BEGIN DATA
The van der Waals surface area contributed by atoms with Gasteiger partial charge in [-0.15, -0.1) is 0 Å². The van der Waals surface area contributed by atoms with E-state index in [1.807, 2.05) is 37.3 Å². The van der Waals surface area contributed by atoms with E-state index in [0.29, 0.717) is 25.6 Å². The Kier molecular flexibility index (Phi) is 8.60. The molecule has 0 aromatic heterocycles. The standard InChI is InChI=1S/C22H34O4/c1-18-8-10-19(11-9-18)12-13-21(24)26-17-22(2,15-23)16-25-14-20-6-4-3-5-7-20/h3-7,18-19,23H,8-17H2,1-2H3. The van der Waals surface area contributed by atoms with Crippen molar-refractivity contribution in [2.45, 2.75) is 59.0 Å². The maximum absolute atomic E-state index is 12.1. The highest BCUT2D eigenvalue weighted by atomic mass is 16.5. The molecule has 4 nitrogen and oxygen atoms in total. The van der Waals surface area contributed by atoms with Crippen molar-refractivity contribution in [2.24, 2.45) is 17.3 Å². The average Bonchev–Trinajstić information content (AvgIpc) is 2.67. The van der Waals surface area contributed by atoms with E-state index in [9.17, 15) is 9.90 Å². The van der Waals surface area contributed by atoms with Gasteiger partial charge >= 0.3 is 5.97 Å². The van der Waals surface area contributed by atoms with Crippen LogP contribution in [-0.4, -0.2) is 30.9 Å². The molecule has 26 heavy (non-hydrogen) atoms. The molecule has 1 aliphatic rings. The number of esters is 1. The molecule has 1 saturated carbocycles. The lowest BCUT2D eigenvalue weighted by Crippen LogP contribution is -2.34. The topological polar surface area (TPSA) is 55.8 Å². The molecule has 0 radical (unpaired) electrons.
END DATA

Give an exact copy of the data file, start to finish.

The van der Waals surface area contributed by atoms with Gasteiger partial charge in [-0.15, -0.1) is 0 Å². The van der Waals surface area contributed by atoms with E-state index in [1.807, 2.05) is 37.3 Å². The van der Waals surface area contributed by atoms with E-state index in [0.29, 0.717) is 25.6 Å². The Kier molecular flexibility index (Phi) is 8.60. The molecule has 0 aromatic heterocycles. The standard InChI is InChI=1S/C22H34O4/c1-18-8-10-19(11-9-18)12-13-21(24)26-17-22(2,15-23)16-25-14-20-6-4-3-5-7-20/h3-7,18-19,23H,8-17H2,1-2H3. The van der Waals surface area contributed by atoms with Crippen molar-refractivity contribution in [2.45, 2.75) is 59.0 Å². The maximum absolute atomic E-state index is 12.1. The highest BCUT2D eigenvalue weighted by atomic mass is 16.5. The molecule has 4 nitrogen and oxygen atoms in total. The van der Waals surface area contributed by atoms with Crippen molar-refractivity contribution in [2.24, 2.45) is 17.3 Å². The average Bonchev–Trinajstić information content (AvgIpc) is 2.67. The van der Waals surface area contributed by atoms with E-state index in [9.17, 15) is 9.90 Å². The van der Waals surface area contributed by atoms with Gasteiger partial charge >= 0.3 is 5.97 Å². The van der Waals surface area contributed by atoms with Crippen LogP contribution in [-0.4, -0.2) is 30.9 Å². The molecule has 26 heavy (non-hydrogen) atoms. The molecule has 1 aliphatic rings. The number of esters is 1. The molecule has 1 saturated carbocycles. The lowest BCUT2D eigenvalue weighted by Crippen LogP contribution is -2.34. The topological polar surface area (TPSA) is 55.8 Å². The molecule has 0 radical (unpaired) electrons.